Teach Like a… Scientist?

When I was in school, science was not my favorite subject. It was fine as a break from math problem after math problem, or from short sections of a basal and an accompanying worksheet. Sometimes we did projects! But other times we read from the textbook and answered questions about some really cool stuff that I didn’t understand because it was nonfiction text and I was bad at reading nonfiction text. Although, I was pretty great at skimming for the answers to the after-chapter questions. Now, though, it’s clear to me that this wasn’t science.

Science was a little better in high school, mostly because the department had money to buy cool materials to complete labs with. I still don’t know if I would call what we were doing science though… We still read the book a lot, which I would say made those classes nonfiction comprehension class. When we did experiments, it felt like we were doing experiments, not answering questions about the world around us. Which, isn’t that what scientists do? They try to find answers to questions about the world that are know yet known?

The scientific method, and the engineering process, are the tools that humans have used to come so far since we were put on this earth. Throughout our whole existence we have had problems and questions, had ideas for how to solve them, tested those hypotheses, gathered and analyzed data from experimentation, and come up with conclusions to our questions and problems. Literally that is the process that has led to each and every advancement in human civilization ever, whether it was followed explicitly or not.

So, here is my soap box. If scientists and engineers ask questions and try new things to solve problems, then why are so many teachers unwilling to do the same? Why do so many of us continue to use the same methods we have before, and the same methods that were used for our education as children?

I think the challenge ought to be for every teacher to ask themselves a question before planning every unit they teach. That question ought to be, “What is the best way to help my students learn this?” I would think that every year, if teachers are reflective, there would be a brand new hypothesis to test. Some years or lessons will not yield much in the way of data that shows us a more favorable conclusion to that teaching method, but many times that new wrinkle in our unit will provide incredible amounts of new learning and you will have a new “best practice.” These changes in teaching every year could be called iterative refinement.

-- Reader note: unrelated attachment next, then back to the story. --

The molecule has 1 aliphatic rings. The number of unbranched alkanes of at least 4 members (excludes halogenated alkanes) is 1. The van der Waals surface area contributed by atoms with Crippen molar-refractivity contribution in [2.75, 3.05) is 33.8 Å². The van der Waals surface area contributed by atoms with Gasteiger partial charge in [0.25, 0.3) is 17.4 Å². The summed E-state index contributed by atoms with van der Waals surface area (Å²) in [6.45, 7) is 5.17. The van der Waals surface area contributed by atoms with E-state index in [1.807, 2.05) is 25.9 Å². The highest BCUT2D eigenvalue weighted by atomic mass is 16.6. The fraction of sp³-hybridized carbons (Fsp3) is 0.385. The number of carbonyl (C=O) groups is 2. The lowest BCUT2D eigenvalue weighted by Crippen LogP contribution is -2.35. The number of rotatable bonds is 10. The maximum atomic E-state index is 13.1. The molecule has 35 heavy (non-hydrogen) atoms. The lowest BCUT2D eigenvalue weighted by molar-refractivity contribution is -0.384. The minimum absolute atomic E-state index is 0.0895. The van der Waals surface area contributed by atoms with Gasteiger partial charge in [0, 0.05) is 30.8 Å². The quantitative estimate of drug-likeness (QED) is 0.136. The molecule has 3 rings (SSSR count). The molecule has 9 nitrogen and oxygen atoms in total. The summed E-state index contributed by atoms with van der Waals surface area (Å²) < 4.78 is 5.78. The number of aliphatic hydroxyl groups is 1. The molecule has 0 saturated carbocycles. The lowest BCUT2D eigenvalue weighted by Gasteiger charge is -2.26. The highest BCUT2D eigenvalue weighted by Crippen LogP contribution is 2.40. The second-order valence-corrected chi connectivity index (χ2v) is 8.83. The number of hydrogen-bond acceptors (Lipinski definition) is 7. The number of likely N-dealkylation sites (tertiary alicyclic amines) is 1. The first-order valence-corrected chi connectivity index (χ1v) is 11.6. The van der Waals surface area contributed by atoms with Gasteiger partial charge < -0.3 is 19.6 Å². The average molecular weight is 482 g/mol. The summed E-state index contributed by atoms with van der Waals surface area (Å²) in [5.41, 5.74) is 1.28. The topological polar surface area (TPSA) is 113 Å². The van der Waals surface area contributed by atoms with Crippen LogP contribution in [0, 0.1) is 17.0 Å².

I think iterative refinement is best illustrated by the evolution of the iPhone. Think of all of the iPhones Apple has released. Have they changed much about the phone? No, it is still a rectangle with a touch screen. But, through camera improvements, operating system improvements, faster connectivity, 3d touch, and many other “hypotheses” that they have tested on their consumers, they have created something that is MUCH better than it was before.

So as teachers, our “rectangle with a  touch screen” is our continued leadership of the classroom culture and learning environment. But our camera improvements are, perhaps, using project-based learning rather than lecture. Our new iOS is creating a podcast to discuss in small groups, rather than whole group discussion, and our faster connectivity is a flipped classroom.

There is one other thing that I always taught my science class that all scientists do. After they have a conclusion based on their hypothesis and data collection, they share their findings. Whether they find something brand new, or nothing groundbreaking happens, they share. Why? Because if someone finds something new, others need to try it too, to prove its worth. Over the last couple of centuries the collective knowledge of the world has increased exponentially because of the act of sharing what we know, aided by the fact that global communication has increased so drastically.

Teachers must begin to follow the lead of scientists using the scientific method. Ask yourself, “How can I best help my students learn this?” Each year create a new hypothesis, test that hypothesis and come to a conclusion. Finally, share your results, positive or negative, so that colleagues around the world know what to try, and what has already been tried and is not worth their time.

Never be afraid to try something new that may have a profound impact on your students.


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